That it was necessary our Surety should be God and man, in unity of person. This necessity arises from the nature of his work; which is that of a Mediator between God, the offended Sovereign, and man, the offending subject. If he had not been a partaker of the Divine nature, he could not have been qualified to treat with God; if not of the human, he would not have been fitted to treat with man. Deity alone was too high to treat with man; humanity alone was too low to treat with God. The eternal Son therefore assumed our nature, that he might become a middle person; and so be rendered capable of laying his hands upon both, (Job 9:33) and of bringing them into a state of perfect friendship. He could not have been a mediator, in regard to his office, if he had not been a middle-person, in respect of his natures. Such is the constitution of his wonderful person, and hence he is called IMMANUEL God with us, or in our nature."

July 15, 2009

The Painter of Creation

Last weekend I was able to spend an hour at the local Anderson Dance Pavilion on the riverfront here in Sioux City. The city keeps it wonderfully appointed with beautiful plants and flowers during the summer. Here are some of the photos that are the result. You can click on them for the full size versions. Enjoy.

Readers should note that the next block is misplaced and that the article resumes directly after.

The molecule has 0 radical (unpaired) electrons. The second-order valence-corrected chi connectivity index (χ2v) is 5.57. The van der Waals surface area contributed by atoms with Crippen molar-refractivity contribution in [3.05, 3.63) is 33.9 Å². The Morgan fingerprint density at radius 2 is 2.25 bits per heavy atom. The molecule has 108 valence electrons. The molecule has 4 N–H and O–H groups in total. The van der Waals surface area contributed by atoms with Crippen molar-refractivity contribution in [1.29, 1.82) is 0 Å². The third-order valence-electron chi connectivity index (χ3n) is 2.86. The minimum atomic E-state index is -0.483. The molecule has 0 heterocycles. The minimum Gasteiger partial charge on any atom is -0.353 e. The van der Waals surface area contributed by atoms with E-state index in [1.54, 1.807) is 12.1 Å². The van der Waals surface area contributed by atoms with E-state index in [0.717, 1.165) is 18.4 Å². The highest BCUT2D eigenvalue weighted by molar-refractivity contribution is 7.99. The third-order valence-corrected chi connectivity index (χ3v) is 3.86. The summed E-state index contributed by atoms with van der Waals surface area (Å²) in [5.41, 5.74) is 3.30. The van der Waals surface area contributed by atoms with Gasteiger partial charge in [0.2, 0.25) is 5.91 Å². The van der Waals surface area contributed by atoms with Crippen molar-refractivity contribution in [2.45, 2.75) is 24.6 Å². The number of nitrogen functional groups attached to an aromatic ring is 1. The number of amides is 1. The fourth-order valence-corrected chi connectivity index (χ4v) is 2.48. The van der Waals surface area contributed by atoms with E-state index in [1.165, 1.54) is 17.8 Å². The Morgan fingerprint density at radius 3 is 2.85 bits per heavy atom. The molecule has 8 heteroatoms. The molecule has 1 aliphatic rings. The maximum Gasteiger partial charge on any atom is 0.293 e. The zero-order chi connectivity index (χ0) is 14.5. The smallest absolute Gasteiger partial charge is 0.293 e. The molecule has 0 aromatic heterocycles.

July 10, 2009

A Walk Through Philippians - #2

Being confident of this very thing, that he who hath begun a good work in you, will perform it until the day of Jesus Christ: (Philippians 1:6, ESV)

Paul, having greeted, blessed, and encouraged the Philippians all in the space of the first five verses, gives them a double-dose of gospel courage. His love for them could not be more obvious. Paul surprises us a little when we see this side of him. We tend to think of him as hard and driven and always aggressively pressing forward. Rarely do you hear anyone speak of 'gentle Paul' but that is exactly who shows up in this letter of friendship to a church he helped establish. His heart is tender towards them. He is concerned for their well-being in the midst of persecution and trouble.